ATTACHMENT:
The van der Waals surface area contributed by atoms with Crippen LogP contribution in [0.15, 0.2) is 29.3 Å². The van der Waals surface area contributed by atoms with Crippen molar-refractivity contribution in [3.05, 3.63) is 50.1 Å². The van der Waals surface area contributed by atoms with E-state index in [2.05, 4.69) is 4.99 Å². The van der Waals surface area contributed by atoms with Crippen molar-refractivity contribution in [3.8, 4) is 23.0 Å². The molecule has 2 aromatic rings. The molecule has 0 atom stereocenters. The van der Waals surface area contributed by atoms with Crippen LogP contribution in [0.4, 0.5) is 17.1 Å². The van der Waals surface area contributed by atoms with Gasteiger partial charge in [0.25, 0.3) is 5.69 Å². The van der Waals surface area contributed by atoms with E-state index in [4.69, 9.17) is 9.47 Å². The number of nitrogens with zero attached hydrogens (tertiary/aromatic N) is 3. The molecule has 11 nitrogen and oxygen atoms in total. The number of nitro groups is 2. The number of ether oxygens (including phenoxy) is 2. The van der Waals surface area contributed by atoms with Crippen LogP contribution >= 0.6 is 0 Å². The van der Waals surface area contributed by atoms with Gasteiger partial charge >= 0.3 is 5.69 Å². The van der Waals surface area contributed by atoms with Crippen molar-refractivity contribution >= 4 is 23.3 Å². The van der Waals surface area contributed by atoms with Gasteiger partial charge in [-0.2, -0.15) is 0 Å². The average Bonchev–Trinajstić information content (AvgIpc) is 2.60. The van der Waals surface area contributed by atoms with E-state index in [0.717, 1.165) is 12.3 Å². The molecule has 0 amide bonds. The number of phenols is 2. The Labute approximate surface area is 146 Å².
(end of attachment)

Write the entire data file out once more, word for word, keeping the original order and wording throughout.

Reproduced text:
The van der Waals surface area contributed by atoms with Crippen LogP contribution in [0.15, 0.2) is 29.3 Å². The van der Waals surface area contributed by atoms with Crippen molar-refractivity contribution in [3.05, 3.63) is 50.1 Å². The van der Waals surface area contributed by atoms with E-state index in [2.05, 4.69) is 4.99 Å². The van der Waals surface area contributed by atoms with Crippen molar-refractivity contribution in [3.8, 4) is 23.0 Å². The molecule has 2 aromatic rings. The molecule has 0 atom stereocenters. The van der Waals surface area contributed by atoms with Crippen LogP contribution in [0.4, 0.5) is 17.1 Å². The van der Waals surface area contributed by atoms with Gasteiger partial charge in [0.25, 0.3) is 5.69 Å². The van der Waals surface area contributed by atoms with E-state index in [4.69, 9.17) is 9.47 Å². The number of nitrogens with zero attached hydrogens (tertiary/aromatic N) is 3. The molecule has 11 nitrogen and oxygen atoms in total. The number of nitro groups is 2. The number of ether oxygens (including phenoxy) is 2. The van der Waals surface area contributed by atoms with Crippen LogP contribution >= 0.6 is 0 Å². The van der Waals surface area contributed by atoms with Gasteiger partial charge >= 0.3 is 5.69 Å². The van der Waals surface area contributed by atoms with Crippen molar-refractivity contribution >= 4 is 23.3 Å². The van der Waals surface area contributed by atoms with Gasteiger partial charge in [-0.2, -0.15) is 0 Å². The average Bonchev–Trinajstić information content (AvgIpc) is 2.60. The van der Waals surface area contributed by atoms with E-state index in [0.717, 1.165) is 12.3 Å². The molecule has 0 amide bonds. The number of phenols is 2. The Labute approximate surface area is 146 Å².